The importance of marmosets for comparative and translational science has grown in recent years because of their relatively rapid development, birth cohorts of twins, family social structure, and genetic tractability. Despite this, they remain understudied...

Asian elephant (Elephas maximus) populations, both in the wild and in captivity, have been continually declining over the decades. The present study examined the physiological stress response of captive Asian elephants in relation to body...

This article describes the rehoming of 10 laboratory female rabbits now living as a group in a private shelter.

The marmoset, a type of small monkey native to South America, is a research model of increasing importance for biomedical research in the United States and globally. Marmosets offer a range of advantages as animal...

Elephants experience a number of health issues that can contribute to their well-being and survival. In managed populations, housing conditions and management practices can influence individual health, so potential risk factors associated with morbidity or...

Salivary alpha-amylase (sAA) enzyme functions as a digestive enzyme in many species that consume starch in their diet. Human studies have also revealed that sAA enzyme activity levels are positively correlated with the release of...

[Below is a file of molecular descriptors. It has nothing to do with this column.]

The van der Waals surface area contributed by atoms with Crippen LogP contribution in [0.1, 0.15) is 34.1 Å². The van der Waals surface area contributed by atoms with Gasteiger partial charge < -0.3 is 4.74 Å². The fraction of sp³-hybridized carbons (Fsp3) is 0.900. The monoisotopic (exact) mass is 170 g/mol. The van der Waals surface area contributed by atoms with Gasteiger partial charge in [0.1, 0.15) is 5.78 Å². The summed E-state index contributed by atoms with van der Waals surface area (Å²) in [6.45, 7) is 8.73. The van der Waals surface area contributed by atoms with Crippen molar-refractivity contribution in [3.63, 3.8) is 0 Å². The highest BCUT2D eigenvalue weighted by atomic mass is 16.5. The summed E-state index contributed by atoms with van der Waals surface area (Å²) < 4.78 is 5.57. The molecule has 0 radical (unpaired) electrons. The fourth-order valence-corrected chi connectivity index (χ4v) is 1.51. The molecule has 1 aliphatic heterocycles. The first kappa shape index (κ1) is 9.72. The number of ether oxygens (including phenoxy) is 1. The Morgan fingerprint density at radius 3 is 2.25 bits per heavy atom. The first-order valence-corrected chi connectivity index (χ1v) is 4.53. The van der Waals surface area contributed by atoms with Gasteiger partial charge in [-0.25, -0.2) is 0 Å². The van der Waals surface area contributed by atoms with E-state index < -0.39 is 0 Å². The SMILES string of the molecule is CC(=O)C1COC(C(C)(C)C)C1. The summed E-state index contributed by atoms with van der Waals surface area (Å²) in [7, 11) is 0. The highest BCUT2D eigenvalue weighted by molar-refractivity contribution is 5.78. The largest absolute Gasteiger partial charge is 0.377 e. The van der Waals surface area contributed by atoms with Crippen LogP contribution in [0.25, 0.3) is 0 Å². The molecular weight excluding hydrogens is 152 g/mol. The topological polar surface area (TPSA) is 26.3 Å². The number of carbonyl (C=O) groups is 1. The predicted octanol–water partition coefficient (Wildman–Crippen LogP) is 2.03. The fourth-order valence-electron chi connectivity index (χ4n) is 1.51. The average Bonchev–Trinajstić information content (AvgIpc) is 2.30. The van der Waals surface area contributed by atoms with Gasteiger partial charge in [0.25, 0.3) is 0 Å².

Quantitating glucocorticoids (GCs) in hairs is a popular method for assessing chronic stress in studies of humans and animals alike. The cause-and-effect relationship between stress and elevated GC levels in hairs, sampled weeks later, is...

Non-invasive techniques can be applied for monitoring the physiology and behaviour of wildlife in Zoos to improve management and welfare. Thermal imaging technology has been used as a non-invasive technique to measure the body temperature...

NHP are a small, but critical, portion of the animals studied in research laboratories. Many NHP are imported or raised at one facility and subsequently moved to another facility for research purposes. To improve our...

Non-invasive monitoring of the heart rate allows measuring the condition of the chick embryo in the incubation process without negative consequences for the future chick. The optical method for registering heartbeats is available to a...